Narrow Networks Bill Passes Floor Vote

David Gorn, California Healthline
Fri, 2014-08-29
"The Assembly this week approved a bill to limit narrow networks in California's health plans. The legislation already passed a Senate vote and is expected to get concurrence today on the Senate floor and move to the governor's desk for final approval. SB 964 by Sen. Ed Hernandez (D-West Covina) directs the Department of Managed Health Care to develop standardized methodologies for health insurers to file required annual reports on timeliness compliance, and requires DMHC to review and post findings on those reports. It also eliminates an exemption on Medi-Cal managed care plan audits and requires DMHC to coordinate those plans' surveys, as well. "I introduced the bill in response to complaints we’ve heard about inadequate networks in the Medi-Cal program, as well as at Covered California," Hernandez said.

Cover Oregon turnaround consultant's bills grew to $600,000-plus as exchange obstacles multiplied

Nick Budnick,The Oregonian
Fri, 2014-08-29
"The price tag of the Cover Oregon health insurance exchange fiasco continues to grow. As Clyde Hamstreet, the corporate turnaround expert hired to lead Cover Oregon in April, wraps up his work he leaves behind a stabilized agency – and a hefty bill. Initially signed to a $100,000 contract, Hamstreet ended up staying longer than expected, with two associates joining him at Cover Oregon after Gov. John Kitzhaber essentially forced out three top officials there in a public display of house-cleaning. Through July, Hamstreet has billed $598,699 on an amended $750,00 contract. He hasn't submitted his August invoice. He says the price tag was driven by the exchange's increasing needs, as his firm stayed longer and did more than initially planned. "We didn't do this job to make a lot of money off the state," he said Thursday. "Our philosophy was to try and help get the boat righted and try to help clean things up and basically help the state. ...

As many as 1 in 5 exchange enrollees affected by technical problems, staff concedes

Carol Ostrom, Seattle Times
Fri, 2014-08-29
"A lack of transparency in describing and fixing technical problems became an issue in Thursday’s Washington Health Benefit Exchange Board meeting. Board member Bill Hinkle grew testy at what he said was mutual staff back-patting and excuses for the problems still plaguing thousands of accounts. “C’mon you guys, let’s quit blowing smoke here,” Hinkle said. “I’m tired of patting people on the back….We’re not doing great yet.” Board member Teresa Mosqueda pressed staff for numbers of enrollees affected by technical problems. “We really need to have the data in front of us to manage some of these issues,” she said.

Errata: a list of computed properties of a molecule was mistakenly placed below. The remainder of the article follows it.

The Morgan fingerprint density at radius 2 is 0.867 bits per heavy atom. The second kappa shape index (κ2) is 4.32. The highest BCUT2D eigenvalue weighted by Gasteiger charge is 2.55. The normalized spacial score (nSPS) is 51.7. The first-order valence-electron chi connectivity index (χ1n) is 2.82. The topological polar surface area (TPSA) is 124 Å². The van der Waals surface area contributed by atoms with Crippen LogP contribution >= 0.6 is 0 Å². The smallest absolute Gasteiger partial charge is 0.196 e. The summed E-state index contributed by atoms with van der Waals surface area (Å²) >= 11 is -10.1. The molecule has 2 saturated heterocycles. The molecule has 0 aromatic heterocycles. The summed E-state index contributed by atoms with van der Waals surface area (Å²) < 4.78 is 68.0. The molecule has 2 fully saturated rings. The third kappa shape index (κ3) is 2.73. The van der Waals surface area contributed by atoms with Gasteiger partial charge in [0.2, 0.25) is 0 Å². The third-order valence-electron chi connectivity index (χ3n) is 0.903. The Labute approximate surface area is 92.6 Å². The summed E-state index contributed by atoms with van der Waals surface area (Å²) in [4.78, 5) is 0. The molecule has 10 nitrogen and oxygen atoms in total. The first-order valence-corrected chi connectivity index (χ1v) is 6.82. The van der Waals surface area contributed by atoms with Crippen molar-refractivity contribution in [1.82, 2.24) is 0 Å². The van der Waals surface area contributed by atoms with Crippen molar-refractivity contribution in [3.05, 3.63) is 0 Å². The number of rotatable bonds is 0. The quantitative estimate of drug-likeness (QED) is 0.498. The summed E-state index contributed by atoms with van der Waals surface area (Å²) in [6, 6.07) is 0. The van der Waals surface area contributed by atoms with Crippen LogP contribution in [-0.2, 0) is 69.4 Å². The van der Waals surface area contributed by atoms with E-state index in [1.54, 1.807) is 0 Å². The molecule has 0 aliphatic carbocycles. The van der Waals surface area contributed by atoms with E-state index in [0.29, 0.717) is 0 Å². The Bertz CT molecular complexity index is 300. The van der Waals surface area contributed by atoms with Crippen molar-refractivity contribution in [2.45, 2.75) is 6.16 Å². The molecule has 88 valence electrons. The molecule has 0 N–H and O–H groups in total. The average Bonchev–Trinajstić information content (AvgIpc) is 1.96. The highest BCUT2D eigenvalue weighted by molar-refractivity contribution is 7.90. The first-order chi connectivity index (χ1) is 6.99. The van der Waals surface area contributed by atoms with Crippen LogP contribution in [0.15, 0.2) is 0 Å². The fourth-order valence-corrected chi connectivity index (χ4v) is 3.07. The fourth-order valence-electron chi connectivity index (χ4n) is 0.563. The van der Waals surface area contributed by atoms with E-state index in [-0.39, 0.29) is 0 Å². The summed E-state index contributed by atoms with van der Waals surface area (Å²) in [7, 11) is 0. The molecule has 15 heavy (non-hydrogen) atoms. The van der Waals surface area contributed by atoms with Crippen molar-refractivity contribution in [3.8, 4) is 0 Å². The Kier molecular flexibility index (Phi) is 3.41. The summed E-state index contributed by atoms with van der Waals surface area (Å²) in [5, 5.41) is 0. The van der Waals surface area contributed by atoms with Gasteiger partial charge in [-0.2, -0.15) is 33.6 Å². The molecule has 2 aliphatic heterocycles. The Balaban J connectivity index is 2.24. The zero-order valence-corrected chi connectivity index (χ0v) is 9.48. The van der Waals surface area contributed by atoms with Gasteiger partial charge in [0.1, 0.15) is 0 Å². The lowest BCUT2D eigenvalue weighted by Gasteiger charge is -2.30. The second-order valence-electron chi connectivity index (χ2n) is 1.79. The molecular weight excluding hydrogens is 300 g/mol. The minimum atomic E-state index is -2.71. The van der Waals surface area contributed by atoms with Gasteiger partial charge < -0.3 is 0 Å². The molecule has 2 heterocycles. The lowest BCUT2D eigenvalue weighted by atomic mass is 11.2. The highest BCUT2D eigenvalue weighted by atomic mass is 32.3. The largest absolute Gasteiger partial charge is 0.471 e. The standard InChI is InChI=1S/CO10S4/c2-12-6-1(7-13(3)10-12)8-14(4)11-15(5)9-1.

Reform Update: Facing ACA mandates, insurers diversify into technology

Beth Kutscher
Modern Healthcare
Fri, 2014-08-29
"Health insurance companies, now required to spend the lion's share of premium revenue on patient care, are looking for higher investment returns elsewhere. As a result, they're increasingly putting money into technology ventures where they expect to realize higher returns. The medical-loss ratio standard under the Patient Protection and Affordable Care Act requires insurers to spend at least 80% of what they earn from premiums on patient care and related quality improvements. No more than 20% can be used for administrative, marketing and business expenses. The requirement is as high as 85% for large group plans. Tied to that, insurers are trying to maximize their investment returns while also investing in businesses that are exempt from the 80/20 rule. Technology operations check off both those boxes for them. "That's been a catalyst for a substantial amount of investment,” said Joshua Kaye, a Miami-based partner at law firm DLA Piper. “We're really seeing it on a national scale.

Beware Of Higher Charges If You Go To An Out-Of-Network Emergency Room

Michelle Andrews
Kaiser Health News
Fri, 2014-08-29
"When you need emergency care, chances are you aren’t going to pause to figure out whether the nearest hospital is in your health insurer’s network. Nor should you. That’s why the health law prohibits insurers from charging higher copayments or coinsurance for out-of-network emergency care. The law also prohibits plans from requiring pre-approval to visit an emergency department that is out of your provider network. (Plans that are grandfathered under the law don’t have to abide by these provisions.) That’s all well and good. But there are some potential trouble spots that could leave you on the hook for substantially higher charges than you might expect.